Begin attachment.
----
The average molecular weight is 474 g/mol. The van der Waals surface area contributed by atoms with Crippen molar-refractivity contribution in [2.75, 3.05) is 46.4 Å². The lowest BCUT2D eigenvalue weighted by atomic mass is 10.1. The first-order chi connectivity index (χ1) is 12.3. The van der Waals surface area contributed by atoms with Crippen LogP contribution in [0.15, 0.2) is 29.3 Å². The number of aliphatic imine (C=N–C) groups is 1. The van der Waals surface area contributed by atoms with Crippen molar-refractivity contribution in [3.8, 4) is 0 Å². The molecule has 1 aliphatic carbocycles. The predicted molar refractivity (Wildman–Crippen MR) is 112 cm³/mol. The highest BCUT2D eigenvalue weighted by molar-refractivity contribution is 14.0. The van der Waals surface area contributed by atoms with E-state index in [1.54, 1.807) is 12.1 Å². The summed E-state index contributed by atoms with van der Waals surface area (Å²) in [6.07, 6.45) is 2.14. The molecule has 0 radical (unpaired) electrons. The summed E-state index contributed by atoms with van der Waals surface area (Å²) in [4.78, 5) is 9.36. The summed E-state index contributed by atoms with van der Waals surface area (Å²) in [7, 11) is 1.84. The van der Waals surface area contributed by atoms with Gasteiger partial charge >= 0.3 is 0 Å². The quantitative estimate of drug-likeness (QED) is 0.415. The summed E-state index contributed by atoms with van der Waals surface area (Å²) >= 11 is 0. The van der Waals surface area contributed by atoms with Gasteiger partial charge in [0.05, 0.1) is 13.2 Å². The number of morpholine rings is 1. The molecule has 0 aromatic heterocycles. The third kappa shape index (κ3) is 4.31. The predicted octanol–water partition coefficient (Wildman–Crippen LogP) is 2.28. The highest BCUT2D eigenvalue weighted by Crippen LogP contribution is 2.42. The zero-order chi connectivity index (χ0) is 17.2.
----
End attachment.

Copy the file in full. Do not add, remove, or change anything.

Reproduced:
The average molecular weight is 474 g/mol. The van der Waals surface area contributed by atoms with Crippen molar-refractivity contribution in [2.75, 3.05) is 46.4 Å². The lowest BCUT2D eigenvalue weighted by atomic mass is 10.1. The first-order chi connectivity index (χ1) is 12.3. The van der Waals surface area contributed by atoms with Crippen LogP contribution in [0.15, 0.2) is 29.3 Å². The number of aliphatic imine (C=N–C) groups is 1. The van der Waals surface area contributed by atoms with Crippen molar-refractivity contribution in [3.8, 4) is 0 Å². The molecule has 1 aliphatic carbocycles. The predicted molar refractivity (Wildman–Crippen MR) is 112 cm³/mol. The highest BCUT2D eigenvalue weighted by molar-refractivity contribution is 14.0. The van der Waals surface area contributed by atoms with E-state index in [1.54, 1.807) is 12.1 Å². The summed E-state index contributed by atoms with van der Waals surface area (Å²) in [6.07, 6.45) is 2.14. The molecule has 0 radical (unpaired) electrons. The summed E-state index contributed by atoms with van der Waals surface area (Å²) in [4.78, 5) is 9.36. The summed E-state index contributed by atoms with van der Waals surface area (Å²) in [7, 11) is 1.84. The van der Waals surface area contributed by atoms with Gasteiger partial charge >= 0.3 is 0 Å². The quantitative estimate of drug-likeness (QED) is 0.415. The summed E-state index contributed by atoms with van der Waals surface area (Å²) >= 11 is 0. The van der Waals surface area contributed by atoms with Gasteiger partial charge in [0.05, 0.1) is 13.2 Å². The number of morpholine rings is 1. The molecule has 0 aromatic heterocycles. The third kappa shape index (κ3) is 4.31. The predicted octanol–water partition coefficient (Wildman–Crippen LogP) is 2.28. The highest BCUT2D eigenvalue weighted by Crippen LogP contribution is 2.42. The zero-order chi connectivity index (χ0) is 17.2.